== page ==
ELIE HONIG, CNN LEGAL ANALYST: It does. This is like law professors dream although the outlook is not good for Democrats. So, let's start with the witnesses themselves. Who is on the Democrats list? These are the four administration witnesses Democrats have been pushing for all long. Bolton, Pompeo, Michael Duffy, and Robert Blair.

Of course, the most emphasis has been on John Bolton after the New York Times' story about his manuscript, where he said Trump told him directly the foreign aid was tied to the investigations. Now, Republicans have said, Oh, we don't want witnesses. But if we're going to have witnesses, we have our own wish list, the Bidens, Adam Schiff, and the whistleblower. Now, if this was a normal criminal trial, you would have a judge going through each of these witnesses and deciding relevant or not relevant. If relevant, they can testify. If not, they can't, but of course, we're in a different arena here. We are in the United States Senate. Now, what's the breakdown? 53 Republicans hold the majority, 45 Democrats plus two Independents who caucus with the Democrats. So, as often happens in the Senate, it's going to come down to a numbers game.

Now, we got some new news on where some of the potential swing Republican Senators stand. Susan Collins announced last night she will be a yes. Which gets the count of 48 for witnesses. Mitt Romney has not committed but he looks to be leaning yes, 49. Lamar Alexander, the big news just a few hours ago, is a no, and that really puts Democrats in a tight spot. That's why all the focus is on Lisa Murkowski. If she's a yes, it's 50/50.

CAMEROTA: Surely this is spelled out explicitly in the Constitution.

HONIG: Oh, surely not. The Constitution is a wonderful document, but it does not answer all the questions, but let's --

BERMAN: And don't call me Shirley (ph).

HONIG: So, the constitution tells us, normally, the Vice President of the United States shall be President of the Senate, but shall have no vote unless they be equally divided. That's in a normal vote. But impeachment is different. The thought is the Vice President can't preside, he's got a conflict of interest. He may want to protect his guy, the President, or he may be hoping the president gets pushed out so he takes over. So, in an impeachment case, the Constitution tells us that when the President of the United States is tried, the Chief Justice shall preside. So, John Roberts, can he break the tie? Absolutely, he can. In fact, there is precedent, as we mentioned before, Chief Justice Samuel Chase. Could you have identified him out of a lineup, honestly?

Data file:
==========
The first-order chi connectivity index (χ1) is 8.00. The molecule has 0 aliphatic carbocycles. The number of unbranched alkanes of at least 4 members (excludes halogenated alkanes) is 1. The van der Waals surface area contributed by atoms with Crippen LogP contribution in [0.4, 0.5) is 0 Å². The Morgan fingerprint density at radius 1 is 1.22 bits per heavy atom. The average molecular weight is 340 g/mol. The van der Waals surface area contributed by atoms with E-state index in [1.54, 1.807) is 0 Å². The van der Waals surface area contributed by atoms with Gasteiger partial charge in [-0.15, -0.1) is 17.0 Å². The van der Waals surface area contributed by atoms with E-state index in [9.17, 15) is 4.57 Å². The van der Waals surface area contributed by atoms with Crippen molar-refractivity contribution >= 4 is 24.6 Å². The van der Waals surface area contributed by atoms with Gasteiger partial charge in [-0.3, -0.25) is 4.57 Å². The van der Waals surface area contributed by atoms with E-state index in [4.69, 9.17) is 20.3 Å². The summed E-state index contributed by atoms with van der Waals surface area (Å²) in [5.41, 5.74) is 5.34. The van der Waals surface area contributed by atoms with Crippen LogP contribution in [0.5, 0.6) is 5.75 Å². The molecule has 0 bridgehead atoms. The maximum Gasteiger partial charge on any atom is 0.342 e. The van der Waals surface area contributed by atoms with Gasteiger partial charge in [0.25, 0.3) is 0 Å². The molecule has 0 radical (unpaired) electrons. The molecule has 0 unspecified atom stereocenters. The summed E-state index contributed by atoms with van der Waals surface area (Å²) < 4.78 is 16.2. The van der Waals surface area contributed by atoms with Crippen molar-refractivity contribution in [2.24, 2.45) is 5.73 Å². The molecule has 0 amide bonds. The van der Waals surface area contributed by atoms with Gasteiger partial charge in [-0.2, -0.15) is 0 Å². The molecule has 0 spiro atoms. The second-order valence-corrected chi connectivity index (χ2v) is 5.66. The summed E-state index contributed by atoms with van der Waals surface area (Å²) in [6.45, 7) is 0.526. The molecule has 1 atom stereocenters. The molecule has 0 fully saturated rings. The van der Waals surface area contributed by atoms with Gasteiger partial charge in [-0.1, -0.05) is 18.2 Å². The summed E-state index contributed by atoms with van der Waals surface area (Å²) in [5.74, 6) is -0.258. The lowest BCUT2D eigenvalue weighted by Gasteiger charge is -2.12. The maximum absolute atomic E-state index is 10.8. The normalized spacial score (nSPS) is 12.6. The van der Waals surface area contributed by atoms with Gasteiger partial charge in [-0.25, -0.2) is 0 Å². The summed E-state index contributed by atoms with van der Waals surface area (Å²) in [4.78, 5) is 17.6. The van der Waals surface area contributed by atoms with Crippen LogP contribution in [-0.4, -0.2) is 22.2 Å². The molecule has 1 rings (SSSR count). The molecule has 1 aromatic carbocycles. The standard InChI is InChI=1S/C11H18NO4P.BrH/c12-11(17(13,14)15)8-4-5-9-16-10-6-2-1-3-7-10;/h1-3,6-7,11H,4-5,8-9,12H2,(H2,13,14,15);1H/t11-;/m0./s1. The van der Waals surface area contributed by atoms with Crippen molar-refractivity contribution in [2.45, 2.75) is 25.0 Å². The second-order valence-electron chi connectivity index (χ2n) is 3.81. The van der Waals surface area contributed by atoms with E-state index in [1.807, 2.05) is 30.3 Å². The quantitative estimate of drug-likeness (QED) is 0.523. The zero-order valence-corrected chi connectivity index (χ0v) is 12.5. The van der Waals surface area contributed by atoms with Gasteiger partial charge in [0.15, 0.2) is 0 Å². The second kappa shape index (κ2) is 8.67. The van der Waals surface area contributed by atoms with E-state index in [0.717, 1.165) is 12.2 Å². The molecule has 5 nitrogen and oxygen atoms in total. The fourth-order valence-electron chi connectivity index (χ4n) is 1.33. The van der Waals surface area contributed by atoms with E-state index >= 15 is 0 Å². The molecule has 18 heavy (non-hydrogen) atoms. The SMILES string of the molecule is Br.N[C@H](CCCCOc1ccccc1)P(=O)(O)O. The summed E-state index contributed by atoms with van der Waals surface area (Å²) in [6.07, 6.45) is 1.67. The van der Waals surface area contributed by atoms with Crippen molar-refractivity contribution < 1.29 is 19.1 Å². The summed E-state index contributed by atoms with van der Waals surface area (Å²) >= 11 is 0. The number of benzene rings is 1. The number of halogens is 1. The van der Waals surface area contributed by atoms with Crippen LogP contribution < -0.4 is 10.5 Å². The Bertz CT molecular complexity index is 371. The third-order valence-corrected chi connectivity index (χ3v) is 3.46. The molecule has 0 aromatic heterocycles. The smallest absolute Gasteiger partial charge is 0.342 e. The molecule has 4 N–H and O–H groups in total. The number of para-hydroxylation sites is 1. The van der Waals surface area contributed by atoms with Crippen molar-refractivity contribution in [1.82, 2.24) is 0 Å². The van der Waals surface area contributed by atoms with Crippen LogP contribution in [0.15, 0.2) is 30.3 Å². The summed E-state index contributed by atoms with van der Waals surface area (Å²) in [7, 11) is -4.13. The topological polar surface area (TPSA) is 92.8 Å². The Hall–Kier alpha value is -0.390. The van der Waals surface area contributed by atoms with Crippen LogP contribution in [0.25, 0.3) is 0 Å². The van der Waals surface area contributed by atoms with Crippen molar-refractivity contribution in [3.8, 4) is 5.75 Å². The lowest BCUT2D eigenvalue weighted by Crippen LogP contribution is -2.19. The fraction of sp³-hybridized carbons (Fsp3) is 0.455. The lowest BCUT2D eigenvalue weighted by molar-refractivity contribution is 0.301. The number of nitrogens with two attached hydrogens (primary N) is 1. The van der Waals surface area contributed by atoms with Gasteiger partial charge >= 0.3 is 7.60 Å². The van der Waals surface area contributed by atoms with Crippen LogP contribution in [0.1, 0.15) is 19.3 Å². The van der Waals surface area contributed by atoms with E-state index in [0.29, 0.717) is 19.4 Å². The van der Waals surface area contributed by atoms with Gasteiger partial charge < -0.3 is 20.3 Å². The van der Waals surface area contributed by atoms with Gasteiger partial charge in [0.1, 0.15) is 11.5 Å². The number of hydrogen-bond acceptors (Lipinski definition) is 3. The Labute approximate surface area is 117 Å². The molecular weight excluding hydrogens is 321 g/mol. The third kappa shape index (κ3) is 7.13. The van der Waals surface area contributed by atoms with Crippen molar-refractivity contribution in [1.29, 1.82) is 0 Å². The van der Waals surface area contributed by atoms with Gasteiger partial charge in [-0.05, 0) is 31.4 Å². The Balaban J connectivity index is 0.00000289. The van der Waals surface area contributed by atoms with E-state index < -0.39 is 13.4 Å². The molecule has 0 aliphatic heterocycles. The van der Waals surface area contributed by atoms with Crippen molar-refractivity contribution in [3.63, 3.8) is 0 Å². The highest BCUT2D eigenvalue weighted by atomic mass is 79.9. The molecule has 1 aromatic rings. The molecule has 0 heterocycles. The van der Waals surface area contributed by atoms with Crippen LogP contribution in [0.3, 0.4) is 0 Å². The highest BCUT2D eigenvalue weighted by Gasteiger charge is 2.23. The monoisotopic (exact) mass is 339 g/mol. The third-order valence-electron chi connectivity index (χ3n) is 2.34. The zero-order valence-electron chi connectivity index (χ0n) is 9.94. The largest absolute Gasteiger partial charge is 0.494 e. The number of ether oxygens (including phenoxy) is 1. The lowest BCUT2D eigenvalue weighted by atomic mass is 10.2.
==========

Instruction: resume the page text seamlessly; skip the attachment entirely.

HONIG: Easy. Chief Justice Samuel Chase, when President Johnson was tried in 1868, he actually did weigh in and break two ties. So, there is some precedent here. Is Roberts likely to do it? He's taken a very passive role so far. It's possible, it's not likely.

BERMAN: I think it's very unlikely. And remember, Murkowski has to vote yes. And she knows that if she votes, Yes, she's putting all this pressure on John Roberts. So, this actually could be weighing on her as she considers whether to vote yes.

HONIG: And to be clear, if John Robert says, I'm not touching this, and it's 50/50, the motion fails. We will not have witnesses, if it's --

CAMEROTA: Which I think is a really important part -- point because, normally, with a tie, one side doesn't lose.


HONIG: Right.

CAMEROTA: Normally, with a tie and one side win -- normally with a tie, it's a tie.

HONIG: Yes, you need a majority, 51 would be a majority. Now, there's a -- there's a great sentiment in the public here in favor of witnesses, right? Polling has shown 70 to 75 percent of the populace wants to see witnesses. It's a trial. That seems to be a natural reaction. But here's some of the arguments and we will hear debate today that you'll hear against witnesses. Argument number one, it's just going to take too long, we don't have enough time. Here's what a couple of leading Republicans have said about the issue.


DONALD TRUMP, PRESIDENT OF THE UNITED STATES: There are things that you can't do from the standpoint of executive privilege.

UNIDENTIFIED MALE: We'd be here for a very, very long time. And that's not good for the United States.

SEN. TOM COTTON (R-AR): We don't need to prolong what's already taken five months of the American people's time.


HONIG: So, that's the first argument, we don't want to be here forever.

CAMEROTA: But couldn't the Chief Justice speed it up?

HONIG: He could. Adam Schiff has said if there's a dispute over executive privilege, I'm going to take it directly to the Chief Justice. Argument number two, the House should have done all of this, but that is really undermined by our history. We've had 15 prior impeachment trials, all of them have had witnesses. And the last argument is what we were calling the Dershowitz argument, we'll now call the Lamar Alexander argument of, even if it's bad, it's not impeachable.